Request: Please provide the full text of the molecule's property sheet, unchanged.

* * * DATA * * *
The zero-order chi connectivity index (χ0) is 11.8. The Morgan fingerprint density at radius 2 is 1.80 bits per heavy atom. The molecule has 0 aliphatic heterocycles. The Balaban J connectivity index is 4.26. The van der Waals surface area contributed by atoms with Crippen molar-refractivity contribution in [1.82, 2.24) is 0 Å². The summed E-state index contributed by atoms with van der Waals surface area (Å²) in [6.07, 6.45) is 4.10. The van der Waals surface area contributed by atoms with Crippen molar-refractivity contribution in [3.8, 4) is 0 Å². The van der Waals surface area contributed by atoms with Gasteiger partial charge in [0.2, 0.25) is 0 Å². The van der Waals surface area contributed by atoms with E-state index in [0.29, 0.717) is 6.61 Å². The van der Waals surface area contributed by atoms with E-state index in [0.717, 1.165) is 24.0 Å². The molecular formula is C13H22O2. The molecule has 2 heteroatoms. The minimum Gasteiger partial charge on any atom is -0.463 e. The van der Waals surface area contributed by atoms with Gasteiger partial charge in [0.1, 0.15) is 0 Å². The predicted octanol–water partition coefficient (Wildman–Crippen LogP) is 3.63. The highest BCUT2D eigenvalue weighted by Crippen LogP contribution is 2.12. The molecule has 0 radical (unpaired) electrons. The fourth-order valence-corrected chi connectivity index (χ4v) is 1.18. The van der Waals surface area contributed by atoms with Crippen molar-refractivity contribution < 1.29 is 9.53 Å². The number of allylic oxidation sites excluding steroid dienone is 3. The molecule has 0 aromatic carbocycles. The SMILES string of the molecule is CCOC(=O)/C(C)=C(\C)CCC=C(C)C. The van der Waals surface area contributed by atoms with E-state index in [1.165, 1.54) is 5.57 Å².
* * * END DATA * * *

The zero-order chi connectivity index (χ0) is 11.8. The Morgan fingerprint density at radius 2 is 1.80 bits per heavy atom. The molecule has 0 aliphatic heterocycles. The Balaban J connectivity index is 4.26. The van der Waals surface area contributed by atoms with Crippen molar-refractivity contribution in [1.82, 2.24) is 0 Å². The summed E-state index contributed by atoms with van der Waals surface area (Å²) in [6.07, 6.45) is 4.10. The van der Waals surface area contributed by atoms with Crippen molar-refractivity contribution in [3.8, 4) is 0 Å². The van der Waals surface area contributed by atoms with Gasteiger partial charge in [0.2, 0.25) is 0 Å². The van der Waals surface area contributed by atoms with E-state index in [0.29, 0.717) is 6.61 Å². The van der Waals surface area contributed by atoms with E-state index in [0.717, 1.165) is 24.0 Å². The molecular formula is C13H22O2. The molecule has 2 heteroatoms. The minimum Gasteiger partial charge on any atom is -0.463 e. The van der Waals surface area contributed by atoms with Gasteiger partial charge in [0.1, 0.15) is 0 Å². The predicted octanol–water partition coefficient (Wildman–Crippen LogP) is 3.63. The highest BCUT2D eigenvalue weighted by Crippen LogP contribution is 2.12. The molecule has 0 radical (unpaired) electrons. The fourth-order valence-corrected chi connectivity index (χ4v) is 1.18. The van der Waals surface area contributed by atoms with Crippen molar-refractivity contribution < 1.29 is 9.53 Å². The number of allylic oxidation sites excluding steroid dienone is 3. The molecule has 0 aromatic carbocycles. The SMILES string of the molecule is CCOC(=O)/C(C)=C(\C)CCC=C(C)C. The van der Waals surface area contributed by atoms with E-state index in [1.165, 1.54) is 5.57 Å².